The main recommendation, which has been accepted by the government, is the much larger devolution of Central government taxes to the states.
Combined with revenue from coal auctions, and other mining royalties accruing to the states, States will have access to much larger pool of resources.
Challenge is to modernize public financial management systems to take advantage of this.
The opportunity cost of deviation from the 13th FC’s recommendations will be lower tax base (requiring higher rates), and greater administrative and compliance costs


  • Time frame to implement by April 2016 is too short. (Earliest GST can now be implemented is April 1, 2017. Even if the Bill passes in the 2016, GST is unlikely to be implemented in the middle of the Financial Year).
  • Urgency for the states to begin to prepare for the GST however remains. States will for the first time be able to levy sales tax on services (expending their tax base significantly) but have no experience with service tax. So they could consider cooperating with services Tax Division of the Union government, and begin to prepare service Tax Registry.


Current Tax Structure:

  • There is no common tax base between the Central and State governments.
  • The Central and State governments impose different types of VAT either on goods or services and therefore, on a different tax base. These taxes are not necessarily creditable against each other and this may create a cascading effect.
  • The proposed dual GST will be levied on a common base of goods and services.
  • The list of exemptions should be common and a uniform registration threshold should be applied.

GST Rate Structure

  • A single rate is often advocated for GST on the assumption that gains from lower administrative and compliance costs outweigh the loss from efficiency and equity arguments.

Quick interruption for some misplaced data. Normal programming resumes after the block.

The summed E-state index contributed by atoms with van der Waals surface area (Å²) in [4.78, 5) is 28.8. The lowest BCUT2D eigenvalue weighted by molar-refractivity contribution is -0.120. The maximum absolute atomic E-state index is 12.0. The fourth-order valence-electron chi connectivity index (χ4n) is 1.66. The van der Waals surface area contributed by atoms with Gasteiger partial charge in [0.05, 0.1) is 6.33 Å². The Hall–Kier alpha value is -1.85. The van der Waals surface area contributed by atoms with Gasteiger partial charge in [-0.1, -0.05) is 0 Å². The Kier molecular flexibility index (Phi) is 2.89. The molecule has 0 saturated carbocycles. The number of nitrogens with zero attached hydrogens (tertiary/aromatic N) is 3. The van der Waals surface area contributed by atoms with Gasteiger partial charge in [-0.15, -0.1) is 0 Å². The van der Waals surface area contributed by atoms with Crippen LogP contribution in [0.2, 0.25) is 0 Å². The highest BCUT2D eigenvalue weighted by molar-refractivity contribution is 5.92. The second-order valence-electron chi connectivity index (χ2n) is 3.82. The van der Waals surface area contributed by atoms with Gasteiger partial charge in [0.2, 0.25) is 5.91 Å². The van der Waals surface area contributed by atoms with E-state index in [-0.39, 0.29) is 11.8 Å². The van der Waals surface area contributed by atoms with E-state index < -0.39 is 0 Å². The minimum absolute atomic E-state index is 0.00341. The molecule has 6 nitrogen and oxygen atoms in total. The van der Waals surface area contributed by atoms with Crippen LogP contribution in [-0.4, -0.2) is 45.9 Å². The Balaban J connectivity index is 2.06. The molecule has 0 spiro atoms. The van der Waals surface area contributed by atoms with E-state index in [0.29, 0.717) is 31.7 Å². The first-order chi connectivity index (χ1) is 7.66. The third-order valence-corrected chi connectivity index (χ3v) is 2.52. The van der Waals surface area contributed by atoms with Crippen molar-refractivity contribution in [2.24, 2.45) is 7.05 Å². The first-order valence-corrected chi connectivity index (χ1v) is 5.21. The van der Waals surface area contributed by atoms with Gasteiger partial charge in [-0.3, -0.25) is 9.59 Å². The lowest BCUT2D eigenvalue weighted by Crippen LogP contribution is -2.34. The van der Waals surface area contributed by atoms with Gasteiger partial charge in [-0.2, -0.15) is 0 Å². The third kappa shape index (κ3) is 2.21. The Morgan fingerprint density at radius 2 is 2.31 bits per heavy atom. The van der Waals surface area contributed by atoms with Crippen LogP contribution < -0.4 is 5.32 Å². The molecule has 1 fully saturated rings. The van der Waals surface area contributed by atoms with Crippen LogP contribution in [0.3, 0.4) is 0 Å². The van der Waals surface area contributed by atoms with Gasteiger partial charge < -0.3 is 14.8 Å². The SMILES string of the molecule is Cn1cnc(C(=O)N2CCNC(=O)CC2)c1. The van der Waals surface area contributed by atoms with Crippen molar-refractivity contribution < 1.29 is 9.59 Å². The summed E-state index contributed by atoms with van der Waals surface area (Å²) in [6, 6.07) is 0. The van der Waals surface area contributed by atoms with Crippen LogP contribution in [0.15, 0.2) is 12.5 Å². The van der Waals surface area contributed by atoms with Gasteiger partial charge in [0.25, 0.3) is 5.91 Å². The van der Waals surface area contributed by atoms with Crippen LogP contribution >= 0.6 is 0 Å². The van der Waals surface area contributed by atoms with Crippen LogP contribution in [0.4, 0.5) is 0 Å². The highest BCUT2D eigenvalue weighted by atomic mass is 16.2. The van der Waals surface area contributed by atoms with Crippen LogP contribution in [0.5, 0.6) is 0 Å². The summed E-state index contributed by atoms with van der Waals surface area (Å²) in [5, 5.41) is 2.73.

• Optimal tax theory however, argues for multiple tax rates depending on the price elasticity of demand. But amidst information, administrative, equity, distributional and political economy considerations, it may not be viable to have such a policy.
  • A uniform rate structure across states could potentially reduce fiscal autonomy of the States, but will be hugely beneficial in lowering distortions and compliance costs, improving India’s competitiveness' floor rate across states rather than a uniform rate will give states some leverage, but may lead to a complicated multiple rate structure similar to the one prior to the introduction of State VATs.
  • The GST reform proposes that the various Central, State and Local taxes (i.e., amongst others, the CENVAT, Service Tax, CST, State VATs and various entry or luxury taxes) to be replaced by a dual GST.
  • This GST would allow the two levels of government to tax both goods and services at each stage of the supply chain. The Central Government and States will set their rates separately.
  • The Central Government would levy a Central GST (CGST) and the States would levy a State GST (SGST) and each level would determine the tax rates.
  • The CGST, SGST, and IGST are different taxes, hence they should not be creditable against each other.
  • The basic features of the CGST and SGSTs however, such as the provisions regarding the chargeability, taxable event of the tax or valuation and classification, would be harmonized. Rules and procedures should be uniform as well.
  • Unprocessed food items, government and meritorious services like education and healthcare, stationary and books, and life-saving medicines are among the things that are best exempted for equity and administrative reasons.
  • However, it is also important to keep exemptions to a minimum, as they will not enhance the States’ fiscal autonomy, will make the tax base narrower, and will not facilitate comprehensive crediting of input taxes.

In the discussions surrounding the 2016 Budget, the following points relevant to GST have emerged:
1. Minimizing GST exemptions to keep base broad
2. Keeping combined GST rate of Union and State Governments to around 18%. This would imply nominal
service tax rate will increase (it was 14 percent in 2015-16, though effective rate varied, and on many goods,
particularly intermediate inputs used by Indian businesses to decline). This would moderately improve
fairness of the Consumption taxes, including that of Customs duties.
3. The GST rate should not be decided on the basis of revenue neutrality with existing distorted tax system, but
on the basis of wider competitive considerations, and to achieve objectives of reducing compliance costs,